A cult author who has survived by the skin of her wits. Nina has spent her adult years in London though many believe she is from New York, which sounds like a lot of travelling for someone who has spent the majority of her life in the dream land of writing. What does being a cult author entail? It is to be a literary Will o’ the Wisp, possessing a gem like glimmering in a mist of obscurity, loved by the rarified few. After writing many critically acclaimed books on various nefarious rock n’ rollers, her ardor dimmed with the passing years as those she had loved were no more and so she returned to her first love, which is the strange and supernatural.

Nina's book list on decadence & the supernatural

Nina Antonia Why did Nina love this book?

This bejeweled guide to Fin de Siècle art and aesthetics is like a moonlit walk in one of King Ludwig II fairytale castles, populated by androgynous chimeras, drowned princes, and erotic vampires carrying John the Baptist’s head on a platter designed by Moreau. As fabulous and tragic as the author, whose drag mode was that of a convincing English Spinster, Philipe Jullian was born to write this book which has influenced my work since I bought it aged 18, with not a clue about life. For over 40 years I have endeavored to keep a torch burning for the extraordinary decorative aesthetics of the author. Few books are as complete as Dreamers of Decadence for not only does Jullian explore the artists of that curious oeuvre, he also introduces the best of the literature as well as the movement’s strange obsessions and themes, each chapter revealing new facets of the…

By Philippe Jullian, Robert Baldick (translator),

Why should I read it?

1 author picked Dreamers of Decadence as one of their favorite books, and they share why you should read it.

What is this book about?

There have been few movements in the history of Western art as strange as that of the Decadents of the last quarter of the 19th Century. While public attention was preoccupied with the Impressionists, many painters were reacting in a totally different...and more imaginative way...to the grim horrors of the new industrial society around them. The roots of the Decadents, as these artists came to call themselves, were to be found in the poetic visions of the English Pre-Raphaelites of the 1850s. Their first great Continental exponent was a brilliant and neglected painter of the fantastic, Gustave Moreau; their most…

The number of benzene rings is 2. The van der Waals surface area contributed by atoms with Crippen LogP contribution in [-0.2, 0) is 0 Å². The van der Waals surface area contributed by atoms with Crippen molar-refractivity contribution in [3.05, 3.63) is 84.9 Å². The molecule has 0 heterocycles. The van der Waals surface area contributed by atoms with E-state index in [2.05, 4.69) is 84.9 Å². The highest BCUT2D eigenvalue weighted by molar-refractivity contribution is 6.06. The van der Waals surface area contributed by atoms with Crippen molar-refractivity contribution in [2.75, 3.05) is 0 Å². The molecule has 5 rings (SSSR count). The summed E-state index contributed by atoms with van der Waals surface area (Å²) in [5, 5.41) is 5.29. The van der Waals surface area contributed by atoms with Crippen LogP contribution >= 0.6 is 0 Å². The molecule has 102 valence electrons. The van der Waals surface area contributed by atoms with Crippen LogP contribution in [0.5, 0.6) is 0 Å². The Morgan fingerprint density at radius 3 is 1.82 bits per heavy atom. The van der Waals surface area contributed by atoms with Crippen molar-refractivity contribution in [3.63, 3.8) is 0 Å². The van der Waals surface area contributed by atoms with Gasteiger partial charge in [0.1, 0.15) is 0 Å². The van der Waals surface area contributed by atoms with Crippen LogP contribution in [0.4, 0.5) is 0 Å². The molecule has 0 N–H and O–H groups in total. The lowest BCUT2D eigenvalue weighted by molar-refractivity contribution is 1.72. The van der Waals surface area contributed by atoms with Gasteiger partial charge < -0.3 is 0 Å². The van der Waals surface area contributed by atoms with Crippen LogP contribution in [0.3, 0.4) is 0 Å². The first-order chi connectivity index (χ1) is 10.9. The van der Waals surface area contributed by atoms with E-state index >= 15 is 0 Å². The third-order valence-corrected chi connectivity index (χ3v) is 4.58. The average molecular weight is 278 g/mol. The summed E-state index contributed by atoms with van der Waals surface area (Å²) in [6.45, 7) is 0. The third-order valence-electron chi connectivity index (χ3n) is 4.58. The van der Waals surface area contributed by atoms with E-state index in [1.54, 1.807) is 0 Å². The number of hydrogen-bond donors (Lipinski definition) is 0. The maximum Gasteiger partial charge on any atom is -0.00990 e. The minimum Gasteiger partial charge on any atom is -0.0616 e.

Book cover of Notre-Dame de Paris

Kathy Borrus Author Of Five Hundred Buildings of Paris

From my list on capturing the magic and history of Paris.

Why am I passionate about this?

I lived in Paris for six months when I researched and wrote my first Paris book, One Thousand Buildings of Paris, walking every quarter of Paris including some rather dicey areas. I discovered most Parisians don’t wander very far from their own neighborhoods, and casual tourists tend to stay in the center. The first time my boyfriend and I went to Paris together, I planned daily excursions to all the neighborhoods where he had never been. We became flaneurs (wanderers) at outdoor markets, small museums, parks, and we ventured into unknown spaces. There is always something fascinating to discover in Paris and new ways to gain a sense of history. 

Kathy's book list on capturing the magic and history of Paris

Kathy Borrus Why did Kathy love this book?

If you are a fan of Medieval history and Paris, Hugo’s novel is for you. Hollywood, of course, turned it into The Hunchback of Notre Dame.

Before I wrote the text for my book published after the fire, in 2019, I read this story and discovered Hugo was a great fan of Medieval architecture, incorporating chapters on the construction of Notre Dame throughout his book. This was invaluable research for me, but it also saved Notre Dame in the 1830s which had been in terrible condition after the Revolution and was almost sold.